First 48 hours of home ownership

Since picking up the keys on Thursday, we have:

  • weeded and cleaned up the front yard so it looks less crack-tastic
The garden needed some attention
  • broke into the mystery storage next to the front door
"Unlocking" the mystery door
  • had our first party in the new house (fun party activity: tearing apart the kitchen)
Note the lack of cabinet doors in the background.
  • spent our first night in the new house and had our first house guest
  • found a great cafe literally around the corner
  • exclaimed repeatedly how awesome our new neighborhood is
  • had our first “oh shit” moment when the kitchen tap started to run uncontrollably
  • met with a kitchen designer to figure out the layout (which gets its own post)
  • arranged for the builders to come on Tuesday to finish knocking down the stuff on the ground floor

Not bad for 48 hours!

Our house

After years of renting, we’ve decided to take the plunge and buy a house! Now Grimbil can have everything wired the way he wants, I can have an actual garden instead of sad little pots on a balcony, and our future puppy will have a yard to play in.

We were lucky to find something that met all of our criteria: in Balham, freehold (we own the land instead of renting it), garden/yard, short walk to a park, in our budget, a good size (for London), and not a maze of tiny Victorian rooms and long hallways. Period features are nice and all, but we’d rather have an open plan.

However, one of the reasons it’s in our budget is it needs major renovations. It’s livable, but it was used as a rental property by the previous owners so let’s just say it’s not finished to a high standard. What needs doing? Here’s our list so far, in no particular order:

  • Extension out the back (off the living room)
  • Knock down all the internal walls on the ground floor to make an open plan kitchen / dining room/ living room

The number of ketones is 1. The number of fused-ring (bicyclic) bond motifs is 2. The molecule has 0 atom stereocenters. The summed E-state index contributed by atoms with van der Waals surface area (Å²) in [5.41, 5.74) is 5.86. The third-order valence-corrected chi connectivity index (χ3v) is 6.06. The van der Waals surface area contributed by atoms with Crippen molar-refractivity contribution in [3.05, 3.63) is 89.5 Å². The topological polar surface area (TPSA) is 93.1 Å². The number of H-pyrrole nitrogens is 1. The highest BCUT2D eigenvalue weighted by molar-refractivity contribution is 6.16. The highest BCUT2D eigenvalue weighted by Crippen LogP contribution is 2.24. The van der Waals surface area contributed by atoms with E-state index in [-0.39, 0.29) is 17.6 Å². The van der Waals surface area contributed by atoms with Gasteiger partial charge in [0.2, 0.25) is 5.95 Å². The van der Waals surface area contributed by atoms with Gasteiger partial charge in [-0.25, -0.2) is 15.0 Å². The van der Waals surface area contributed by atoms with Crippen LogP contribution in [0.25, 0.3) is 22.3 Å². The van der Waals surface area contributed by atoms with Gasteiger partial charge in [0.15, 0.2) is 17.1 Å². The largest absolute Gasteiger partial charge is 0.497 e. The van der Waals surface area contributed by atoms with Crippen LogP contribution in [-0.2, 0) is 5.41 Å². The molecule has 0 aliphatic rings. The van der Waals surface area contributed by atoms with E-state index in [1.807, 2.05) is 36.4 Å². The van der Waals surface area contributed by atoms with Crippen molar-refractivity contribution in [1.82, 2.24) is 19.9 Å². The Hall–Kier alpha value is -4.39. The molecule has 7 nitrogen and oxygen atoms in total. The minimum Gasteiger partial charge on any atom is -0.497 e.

• New kitchen
  • New bathroom, including knocking down the wall between the water closet and the bath
  • Knock down the wall between the two tiny bedrooms to make one nice bedroom
  • Facelift for the closets
  • Makeover the foyer, getting rid of the ugly glass between it and the living room, and converting the outside storage area to a closet for the foyer.
  • Move all the meters outside
  • Move the boiler to the kitchen
  • New floors (with underfloor heating!)
  • New paint in all the rooms, maybe exposed brick on the wall with the stairs
  • Facelift for the incredibly cheap looking staircase
  • Facelift for the facade
  • New fences in the back garden (both for cosmetic and dog-proofing reasons)
  • Replacing the crazy paving in the back garden with grass
  • Landscape the front garden
  • Move the loft/attic access to somewhere safer than the top of the stairs (wtf were they thinking?)
  • Rewire the electrics
  • Cat5 cable everywhere! And a networking closet somewhere
  • Do something about the water quality in the bathroom (green stains in the sink? ew)
  • Additional insulation in the loft and the walls
  • Solar power
  • Convert the loft to either a master suite or a man-cave (this one isn’t a definite yet)

We don’t have the budget to do all of this in one go (wouldn’t that be nice), so it’s going to keep us busy for the next few years!